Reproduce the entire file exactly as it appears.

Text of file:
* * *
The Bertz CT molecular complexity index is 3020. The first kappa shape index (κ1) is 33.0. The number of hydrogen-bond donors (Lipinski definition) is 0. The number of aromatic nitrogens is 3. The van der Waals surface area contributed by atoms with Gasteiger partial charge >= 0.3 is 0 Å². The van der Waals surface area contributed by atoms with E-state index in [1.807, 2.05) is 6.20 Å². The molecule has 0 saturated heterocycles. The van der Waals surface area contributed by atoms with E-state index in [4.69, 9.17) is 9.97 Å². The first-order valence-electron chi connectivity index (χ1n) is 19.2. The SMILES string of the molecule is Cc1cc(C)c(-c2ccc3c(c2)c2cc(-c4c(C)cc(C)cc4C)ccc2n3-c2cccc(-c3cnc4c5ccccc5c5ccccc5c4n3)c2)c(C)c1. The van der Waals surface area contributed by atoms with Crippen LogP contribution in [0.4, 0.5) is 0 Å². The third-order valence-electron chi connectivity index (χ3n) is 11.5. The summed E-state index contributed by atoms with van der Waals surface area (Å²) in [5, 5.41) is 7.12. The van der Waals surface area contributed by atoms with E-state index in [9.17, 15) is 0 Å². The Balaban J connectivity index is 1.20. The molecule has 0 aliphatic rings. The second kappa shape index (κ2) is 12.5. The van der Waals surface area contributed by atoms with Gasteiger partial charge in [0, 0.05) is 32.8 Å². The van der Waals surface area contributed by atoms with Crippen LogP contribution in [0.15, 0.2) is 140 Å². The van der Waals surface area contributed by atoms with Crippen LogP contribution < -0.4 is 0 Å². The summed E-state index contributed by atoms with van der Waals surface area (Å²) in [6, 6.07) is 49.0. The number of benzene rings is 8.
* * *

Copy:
The Bertz CT molecular complexity index is 3020. The first kappa shape index (κ1) is 33.0. The number of hydrogen-bond donors (Lipinski definition) is 0. The number of aromatic nitrogens is 3. The van der Waals surface area contributed by atoms with Gasteiger partial charge >= 0.3 is 0 Å². The van der Waals surface area contributed by atoms with E-state index in [1.807, 2.05) is 6.20 Å². The molecule has 0 saturated heterocycles. The van der Waals surface area contributed by atoms with E-state index in [4.69, 9.17) is 9.97 Å². The first-order valence-electron chi connectivity index (χ1n) is 19.2. The SMILES string of the molecule is Cc1cc(C)c(-c2ccc3c(c2)c2cc(-c4c(C)cc(C)cc4C)ccc2n3-c2cccc(-c3cnc4c5ccccc5c5ccccc5c4n3)c2)c(C)c1. The van der Waals surface area contributed by atoms with Crippen LogP contribution in [0.4, 0.5) is 0 Å². The third-order valence-electron chi connectivity index (χ3n) is 11.5. The summed E-state index contributed by atoms with van der Waals surface area (Å²) in [5, 5.41) is 7.12. The van der Waals surface area contributed by atoms with E-state index in [9.17, 15) is 0 Å². The Balaban J connectivity index is 1.20. The molecule has 0 aliphatic rings. The second kappa shape index (κ2) is 12.5. The van der Waals surface area contributed by atoms with Gasteiger partial charge in [0, 0.05) is 32.8 Å². The van der Waals surface area contributed by atoms with Crippen LogP contribution in [0.15, 0.2) is 140 Å². The van der Waals surface area contributed by atoms with Crippen LogP contribution < -0.4 is 0 Å². The summed E-state index contributed by atoms with van der Waals surface area (Å²) in [6, 6.07) is 49.0. The number of benzene rings is 8.